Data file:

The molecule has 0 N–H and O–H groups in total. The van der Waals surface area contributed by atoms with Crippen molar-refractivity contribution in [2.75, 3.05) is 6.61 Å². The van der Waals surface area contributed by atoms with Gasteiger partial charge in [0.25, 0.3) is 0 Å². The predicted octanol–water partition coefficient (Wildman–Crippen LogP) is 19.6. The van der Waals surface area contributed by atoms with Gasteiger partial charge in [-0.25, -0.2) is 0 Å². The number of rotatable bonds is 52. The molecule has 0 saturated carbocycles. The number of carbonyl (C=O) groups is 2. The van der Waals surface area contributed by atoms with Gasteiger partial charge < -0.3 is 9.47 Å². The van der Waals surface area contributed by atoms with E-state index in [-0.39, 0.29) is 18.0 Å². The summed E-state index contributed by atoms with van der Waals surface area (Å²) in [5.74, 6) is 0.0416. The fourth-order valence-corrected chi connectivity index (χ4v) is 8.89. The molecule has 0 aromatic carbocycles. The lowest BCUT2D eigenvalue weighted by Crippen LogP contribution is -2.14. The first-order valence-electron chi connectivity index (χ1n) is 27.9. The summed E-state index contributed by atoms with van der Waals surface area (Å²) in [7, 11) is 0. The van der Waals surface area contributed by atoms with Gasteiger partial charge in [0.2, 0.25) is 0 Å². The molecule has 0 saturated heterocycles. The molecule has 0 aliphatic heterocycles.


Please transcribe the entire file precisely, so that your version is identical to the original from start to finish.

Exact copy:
The molecule has 0 N–H and O–H groups in total. The van der Waals surface area contributed by atoms with Crippen molar-refractivity contribution in [2.75, 3.05) is 6.61 Å². The van der Waals surface area contributed by atoms with Gasteiger partial charge in [0.25, 0.3) is 0 Å². The predicted octanol–water partition coefficient (Wildman–Crippen LogP) is 19.6. The van der Waals surface area contributed by atoms with Gasteiger partial charge in [-0.25, -0.2) is 0 Å². The number of rotatable bonds is 52. The molecule has 0 saturated carbocycles. The number of carbonyl (C=O) groups is 2. The van der Waals surface area contributed by atoms with Gasteiger partial charge < -0.3 is 9.47 Å². The van der Waals surface area contributed by atoms with E-state index in [-0.39, 0.29) is 18.0 Å². The summed E-state index contributed by atoms with van der Waals surface area (Å²) in [5.74, 6) is 0.0416. The fourth-order valence-corrected chi connectivity index (χ4v) is 8.89. The molecule has 0 aromatic carbocycles. The lowest BCUT2D eigenvalue weighted by Crippen LogP contribution is -2.14. The first-order valence-electron chi connectivity index (χ1n) is 27.9. The summed E-state index contributed by atoms with van der Waals surface area (Å²) in [7, 11) is 0. The van der Waals surface area contributed by atoms with Gasteiger partial charge in [0.2, 0.25) is 0 Å². The molecule has 0 saturated heterocycles. The molecule has 0 aliphatic heterocycles.